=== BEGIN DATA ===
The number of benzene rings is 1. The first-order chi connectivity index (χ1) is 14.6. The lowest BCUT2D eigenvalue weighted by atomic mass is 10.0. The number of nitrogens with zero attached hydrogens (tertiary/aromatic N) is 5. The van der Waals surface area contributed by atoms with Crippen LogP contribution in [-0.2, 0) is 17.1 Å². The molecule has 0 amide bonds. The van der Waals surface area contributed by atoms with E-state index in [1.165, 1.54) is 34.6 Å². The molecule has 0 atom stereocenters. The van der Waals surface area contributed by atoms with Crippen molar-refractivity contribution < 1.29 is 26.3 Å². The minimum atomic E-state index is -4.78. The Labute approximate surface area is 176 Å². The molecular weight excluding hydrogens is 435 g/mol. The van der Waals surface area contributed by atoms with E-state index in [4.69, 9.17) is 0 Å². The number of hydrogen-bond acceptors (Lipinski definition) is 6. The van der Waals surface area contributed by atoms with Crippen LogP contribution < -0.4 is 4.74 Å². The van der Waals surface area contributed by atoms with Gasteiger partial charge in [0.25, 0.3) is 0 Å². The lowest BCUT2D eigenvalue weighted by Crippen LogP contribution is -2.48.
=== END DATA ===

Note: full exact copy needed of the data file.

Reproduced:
The number of benzene rings is 1. The first-order chi connectivity index (χ1) is 14.6. The lowest BCUT2D eigenvalue weighted by atomic mass is 10.0. The number of nitrogens with zero attached hydrogens (tertiary/aromatic N) is 5. The van der Waals surface area contributed by atoms with Crippen LogP contribution in [-0.2, 0) is 17.1 Å². The molecule has 0 amide bonds. The van der Waals surface area contributed by atoms with E-state index in [1.165, 1.54) is 34.6 Å². The molecule has 0 atom stereocenters. The van der Waals surface area contributed by atoms with Crippen molar-refractivity contribution < 1.29 is 26.3 Å². The minimum atomic E-state index is -4.78. The Labute approximate surface area is 176 Å². The molecular weight excluding hydrogens is 435 g/mol. The van der Waals surface area contributed by atoms with E-state index in [4.69, 9.17) is 0 Å². The number of hydrogen-bond acceptors (Lipinski definition) is 6. The van der Waals surface area contributed by atoms with Crippen LogP contribution < -0.4 is 4.74 Å². The van der Waals surface area contributed by atoms with Gasteiger partial charge in [0.25, 0.3) is 0 Å². The lowest BCUT2D eigenvalue weighted by Crippen LogP contribution is -2.48.